Hoyt Davidson, Sunday, 12-30-12 December 30, 2012Posted by The Space Show in Uncategorized.
Tags: " SpaceX, aerospace, angel financing, citizen science, commercial satellite industry, Cube Sats, Death Valley for businesses seeking capital, Direct TV, entrepreneurs, Hoyt Davidson, human spaceflight, international commercial space opportunities, investment banking, launch competition., launch reliability, low cost debt, Near Earth LLC, public private partnerships, return on investment, satellite financing, space business risks, space markets, space project financing, space solar power, space tourism, venture capital, XM Satellite
add a comment
Hoyt Davidson, Sunday, 12-30-12
Guest: Hoyt Davidson. Topics: Commercial space financing, markets, and risks. Please direct all comments and questions regarding Space Show programs/guest(s) to the Space Show blog, http://thespaceshow.wordpress.com. Comments and questions should be relevant to the specific Space Show program. Written Transcripts of Space Show programs are a violation of our copyright and are not permitted without prior written consent, even if for your own use. We do not permit the commercial use of Space Show programs or any part thereof, nor do we permit editing, YouTube clips, or clips placed on other private channels & websites. Space Show programs can be quoted, but the quote must be cited or referenced using the proper citation format. Contact The Space Show for further information. We welcomed Hoyt Davidson to the program to discuss commercial space from the perspective of markets and financing. Mr. Davidson, founder and managing Partner of near Earth LLC (www.nearearthllc.com) shared with us his expertise and experience in a very instructive discussion on these important topics. While much of the focus was on the commercial satellite industry, the applications apply across the board in the commercial space industry. One of the topics we discussed in great detail was market risk. In fact, our gust suggested market risk was a bigger challenge and more of a possible road block than technical or regulatory risks. Mr. Davidson also said what many others in the commercial space arena say and that is that the companies prefer to see themselves within their overall general industry such as media and communications rather than as a space company. We talked about several popularly touted possible commercial space industries from a market perspective, the length of time needed for a return on investment, and what is referred to as Death Valley for space entrepreneurs. Death Valley refers to an opportunity being too large for an angel investor but too small for venture capital. In talking about market risks, we also talked about getting investor partners to strengthen the deal. XM Radio was cited as an example. The pursuit of market research was discussed, both from the perspective of using a market research company and doing the market research in-house. Other potential commercial space industries were examined including space tourism, citizen science for orbital with cubesats as well as suborbital, space solar power, satellite internet services, and the use of public/private partnerships.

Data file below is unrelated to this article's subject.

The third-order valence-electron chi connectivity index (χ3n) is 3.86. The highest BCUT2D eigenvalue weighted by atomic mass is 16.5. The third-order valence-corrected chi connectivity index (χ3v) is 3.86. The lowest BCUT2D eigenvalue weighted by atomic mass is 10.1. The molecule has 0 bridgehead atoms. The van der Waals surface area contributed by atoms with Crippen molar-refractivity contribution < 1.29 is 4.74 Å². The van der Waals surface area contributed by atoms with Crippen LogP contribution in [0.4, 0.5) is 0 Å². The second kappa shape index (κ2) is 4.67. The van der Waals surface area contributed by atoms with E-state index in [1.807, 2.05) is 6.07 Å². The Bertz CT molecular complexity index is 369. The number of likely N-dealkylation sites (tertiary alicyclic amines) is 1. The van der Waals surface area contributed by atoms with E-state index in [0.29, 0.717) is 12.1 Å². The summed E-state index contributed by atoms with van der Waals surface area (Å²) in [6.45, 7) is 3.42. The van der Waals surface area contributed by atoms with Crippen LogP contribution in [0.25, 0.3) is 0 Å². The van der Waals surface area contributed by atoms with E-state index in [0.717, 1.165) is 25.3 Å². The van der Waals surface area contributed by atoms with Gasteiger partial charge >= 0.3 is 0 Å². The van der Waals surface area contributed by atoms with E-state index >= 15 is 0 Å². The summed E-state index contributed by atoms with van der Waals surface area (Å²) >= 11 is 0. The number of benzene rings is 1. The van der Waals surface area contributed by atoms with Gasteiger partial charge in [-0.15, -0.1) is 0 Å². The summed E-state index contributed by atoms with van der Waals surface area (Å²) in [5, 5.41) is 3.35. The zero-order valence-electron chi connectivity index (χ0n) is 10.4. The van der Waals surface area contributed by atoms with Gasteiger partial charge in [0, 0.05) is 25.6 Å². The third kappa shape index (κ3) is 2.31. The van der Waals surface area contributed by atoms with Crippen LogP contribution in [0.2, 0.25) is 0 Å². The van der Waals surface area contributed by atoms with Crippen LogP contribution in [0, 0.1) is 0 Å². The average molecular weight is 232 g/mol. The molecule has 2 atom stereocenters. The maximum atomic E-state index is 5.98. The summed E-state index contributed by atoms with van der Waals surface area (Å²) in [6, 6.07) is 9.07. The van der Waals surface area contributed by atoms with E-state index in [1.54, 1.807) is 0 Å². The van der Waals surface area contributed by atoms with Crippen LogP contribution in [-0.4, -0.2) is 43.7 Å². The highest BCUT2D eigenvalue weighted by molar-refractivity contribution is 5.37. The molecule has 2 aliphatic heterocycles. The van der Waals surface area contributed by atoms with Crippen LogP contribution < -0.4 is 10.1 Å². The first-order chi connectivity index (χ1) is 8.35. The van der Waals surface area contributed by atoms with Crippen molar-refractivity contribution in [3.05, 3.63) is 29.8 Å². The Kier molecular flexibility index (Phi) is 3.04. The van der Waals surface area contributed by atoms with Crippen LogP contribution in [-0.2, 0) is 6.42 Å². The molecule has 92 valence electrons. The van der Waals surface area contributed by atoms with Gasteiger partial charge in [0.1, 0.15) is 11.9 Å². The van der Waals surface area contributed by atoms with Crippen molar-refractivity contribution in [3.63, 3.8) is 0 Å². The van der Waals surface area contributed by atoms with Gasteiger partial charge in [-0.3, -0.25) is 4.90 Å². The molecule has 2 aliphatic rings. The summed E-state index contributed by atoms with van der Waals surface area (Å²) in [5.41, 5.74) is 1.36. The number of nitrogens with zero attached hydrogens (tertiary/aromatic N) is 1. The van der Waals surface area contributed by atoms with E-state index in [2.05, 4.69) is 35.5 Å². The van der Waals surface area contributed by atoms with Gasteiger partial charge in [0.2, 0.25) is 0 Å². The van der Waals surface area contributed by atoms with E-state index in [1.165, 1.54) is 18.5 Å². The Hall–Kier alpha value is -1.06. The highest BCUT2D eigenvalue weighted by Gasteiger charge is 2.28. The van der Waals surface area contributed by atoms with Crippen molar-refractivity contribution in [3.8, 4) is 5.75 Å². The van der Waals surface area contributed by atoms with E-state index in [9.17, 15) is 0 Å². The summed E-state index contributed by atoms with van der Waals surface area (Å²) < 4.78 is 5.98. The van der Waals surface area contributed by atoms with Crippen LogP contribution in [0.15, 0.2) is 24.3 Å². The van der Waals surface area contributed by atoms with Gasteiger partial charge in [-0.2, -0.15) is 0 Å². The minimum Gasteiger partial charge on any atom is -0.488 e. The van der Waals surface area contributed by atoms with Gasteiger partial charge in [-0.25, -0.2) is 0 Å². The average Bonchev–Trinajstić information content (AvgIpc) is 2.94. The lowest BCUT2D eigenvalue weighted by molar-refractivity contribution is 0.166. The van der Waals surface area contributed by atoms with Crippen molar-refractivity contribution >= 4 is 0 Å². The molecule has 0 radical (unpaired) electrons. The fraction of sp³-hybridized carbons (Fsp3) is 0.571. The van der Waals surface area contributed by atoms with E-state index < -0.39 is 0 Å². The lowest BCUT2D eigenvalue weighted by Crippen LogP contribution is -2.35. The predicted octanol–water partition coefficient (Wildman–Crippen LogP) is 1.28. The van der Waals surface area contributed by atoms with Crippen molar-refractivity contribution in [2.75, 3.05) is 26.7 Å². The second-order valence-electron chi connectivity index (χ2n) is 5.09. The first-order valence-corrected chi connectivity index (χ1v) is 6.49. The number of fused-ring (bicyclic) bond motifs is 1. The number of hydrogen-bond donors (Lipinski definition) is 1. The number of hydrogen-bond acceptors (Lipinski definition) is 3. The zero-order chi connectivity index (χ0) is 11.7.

In our second segment, a listener wanted to know about space focused investment banking career opportunities for MBA graduates. Next, we talked at length about public/private partnerships and being “pure” regarding what constitutes a commercial space company. In this context, pure refers to not having a mix of government and private capital, instead being 100% private. SpaceX with Cots and Commercial Crew served as one of our company examples but we also noted that no such 100% pure private company was out there given the costs and challenges of space ventures. Listeners asked about private capital financing for NASA science missions such as a Europa mission. Other listeners wanted to know about commercial opportunities for human spaceflight. Here, our guest suggested the opportunities were more with the robotic missions that come before the human missions. Toward the end, a listener asked how higher tax rates might impact risky commercial space investments. We also talked about geographical areas of special investment expertise in the U.S. and in other countries. Silicon Valley is not the only player in this field.
Please post your comments/questions on The Space Show blog above. You can email Hoyt Davidson through me or by using his website.
Walter Cunningham, Tuesday, 6-19-12 June 20, 2012Posted by The Space Show in Uncategorized.